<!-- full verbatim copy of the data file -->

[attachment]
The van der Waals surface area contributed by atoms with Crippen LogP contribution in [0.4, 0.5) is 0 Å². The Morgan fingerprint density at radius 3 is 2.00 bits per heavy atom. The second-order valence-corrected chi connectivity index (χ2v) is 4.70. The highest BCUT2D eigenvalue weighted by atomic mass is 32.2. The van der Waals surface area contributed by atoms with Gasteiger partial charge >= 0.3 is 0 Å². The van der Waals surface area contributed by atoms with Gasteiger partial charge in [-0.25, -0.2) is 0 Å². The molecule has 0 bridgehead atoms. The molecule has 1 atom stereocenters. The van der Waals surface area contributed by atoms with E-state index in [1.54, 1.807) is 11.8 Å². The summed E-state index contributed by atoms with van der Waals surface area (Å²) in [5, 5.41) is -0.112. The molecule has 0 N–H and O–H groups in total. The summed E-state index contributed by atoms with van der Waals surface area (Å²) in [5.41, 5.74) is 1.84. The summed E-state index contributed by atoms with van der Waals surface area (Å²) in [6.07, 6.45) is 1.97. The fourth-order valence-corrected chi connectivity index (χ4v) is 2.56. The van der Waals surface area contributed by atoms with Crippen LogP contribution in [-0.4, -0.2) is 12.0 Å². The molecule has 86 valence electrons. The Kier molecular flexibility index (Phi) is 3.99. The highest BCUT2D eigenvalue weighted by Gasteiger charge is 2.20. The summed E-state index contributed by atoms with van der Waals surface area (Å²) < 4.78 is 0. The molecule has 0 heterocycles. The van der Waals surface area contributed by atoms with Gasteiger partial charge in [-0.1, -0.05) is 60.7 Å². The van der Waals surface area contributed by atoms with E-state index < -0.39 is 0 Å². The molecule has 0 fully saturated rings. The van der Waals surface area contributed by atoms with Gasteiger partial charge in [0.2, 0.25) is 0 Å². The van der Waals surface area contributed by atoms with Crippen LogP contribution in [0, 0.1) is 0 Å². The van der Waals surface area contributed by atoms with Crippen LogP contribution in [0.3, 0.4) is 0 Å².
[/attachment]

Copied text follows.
The van der Waals surface area contributed by atoms with Crippen LogP contribution in [0.4, 0.5) is 0 Å². The Morgan fingerprint density at radius 3 is 2.00 bits per heavy atom. The second-order valence-corrected chi connectivity index (χ2v) is 4.70. The highest BCUT2D eigenvalue weighted by atomic mass is 32.2. The van der Waals surface area contributed by atoms with Gasteiger partial charge >= 0.3 is 0 Å². The van der Waals surface area contributed by atoms with Gasteiger partial charge in [-0.25, -0.2) is 0 Å². The molecule has 0 bridgehead atoms. The molecule has 1 atom stereocenters. The van der Waals surface area contributed by atoms with E-state index in [1.54, 1.807) is 11.8 Å². The summed E-state index contributed by atoms with van der Waals surface area (Å²) in [5, 5.41) is -0.112. The molecule has 0 N–H and O–H groups in total. The summed E-state index contributed by atoms with van der Waals surface area (Å²) in [5.41, 5.74) is 1.84. The summed E-state index contributed by atoms with van der Waals surface area (Å²) in [6.07, 6.45) is 1.97. The fourth-order valence-corrected chi connectivity index (χ4v) is 2.56. The van der Waals surface area contributed by atoms with Crippen LogP contribution in [-0.4, -0.2) is 12.0 Å². The molecule has 86 valence electrons. The Kier molecular flexibility index (Phi) is 3.99. The highest BCUT2D eigenvalue weighted by Gasteiger charge is 2.20. The summed E-state index contributed by atoms with van der Waals surface area (Å²) < 4.78 is 0. The molecule has 0 heterocycles. The van der Waals surface area contributed by atoms with Gasteiger partial charge in [-0.1, -0.05) is 60.7 Å². The van der Waals surface area contributed by atoms with E-state index < -0.39 is 0 Å². The molecule has 0 fully saturated rings. The van der Waals surface area contributed by atoms with Gasteiger partial charge in [0.2, 0.25) is 0 Å². The van der Waals surface area contributed by atoms with Crippen LogP contribution in [0, 0.1) is 0 Å². The van der Waals surface area contributed by atoms with Crippen LogP contribution in [0.3, 0.4) is 0 Å².